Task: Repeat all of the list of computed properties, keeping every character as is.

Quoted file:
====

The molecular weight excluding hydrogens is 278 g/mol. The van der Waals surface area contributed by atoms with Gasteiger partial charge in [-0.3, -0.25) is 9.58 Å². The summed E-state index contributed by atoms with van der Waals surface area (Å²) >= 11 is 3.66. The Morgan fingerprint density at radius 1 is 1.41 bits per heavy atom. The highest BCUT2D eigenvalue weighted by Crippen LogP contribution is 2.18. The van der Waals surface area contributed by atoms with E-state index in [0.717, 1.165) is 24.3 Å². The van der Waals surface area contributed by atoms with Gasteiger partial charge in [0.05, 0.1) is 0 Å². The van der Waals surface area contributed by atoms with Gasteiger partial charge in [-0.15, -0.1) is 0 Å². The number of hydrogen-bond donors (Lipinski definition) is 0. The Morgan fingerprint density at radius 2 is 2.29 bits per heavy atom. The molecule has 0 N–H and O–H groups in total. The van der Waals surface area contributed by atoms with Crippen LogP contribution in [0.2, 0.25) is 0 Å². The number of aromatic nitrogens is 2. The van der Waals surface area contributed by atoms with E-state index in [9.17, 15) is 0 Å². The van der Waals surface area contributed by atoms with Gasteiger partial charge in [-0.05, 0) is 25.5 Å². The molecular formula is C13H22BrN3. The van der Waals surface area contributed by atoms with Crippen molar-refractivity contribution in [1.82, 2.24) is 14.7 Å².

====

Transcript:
The molecular weight excluding hydrogens is 278 g/mol. The van der Waals surface area contributed by atoms with Gasteiger partial charge in [-0.3, -0.25) is 9.58 Å². The summed E-state index contributed by atoms with van der Waals surface area (Å²) >= 11 is 3.66. The Morgan fingerprint density at radius 1 is 1.41 bits per heavy atom. The highest BCUT2D eigenvalue weighted by Crippen LogP contribution is 2.18. The van der Waals surface area contributed by atoms with E-state index in [0.717, 1.165) is 24.3 Å². The van der Waals surface area contributed by atoms with Gasteiger partial charge in [0.05, 0.1) is 0 Å². The van der Waals surface area contributed by atoms with Gasteiger partial charge in [-0.15, -0.1) is 0 Å². The number of hydrogen-bond donors (Lipinski definition) is 0. The Morgan fingerprint density at radius 2 is 2.29 bits per heavy atom. The molecule has 0 N–H and O–H groups in total. The van der Waals surface area contributed by atoms with Crippen LogP contribution in [0.2, 0.25) is 0 Å². The number of aromatic nitrogens is 2. The van der Waals surface area contributed by atoms with E-state index in [9.17, 15) is 0 Å². The van der Waals surface area contributed by atoms with Gasteiger partial charge in [-0.05, 0) is 25.5 Å². The molecular formula is C13H22BrN3. The van der Waals surface area contributed by atoms with Crippen molar-refractivity contribution in [1.82, 2.24) is 14.7 Å².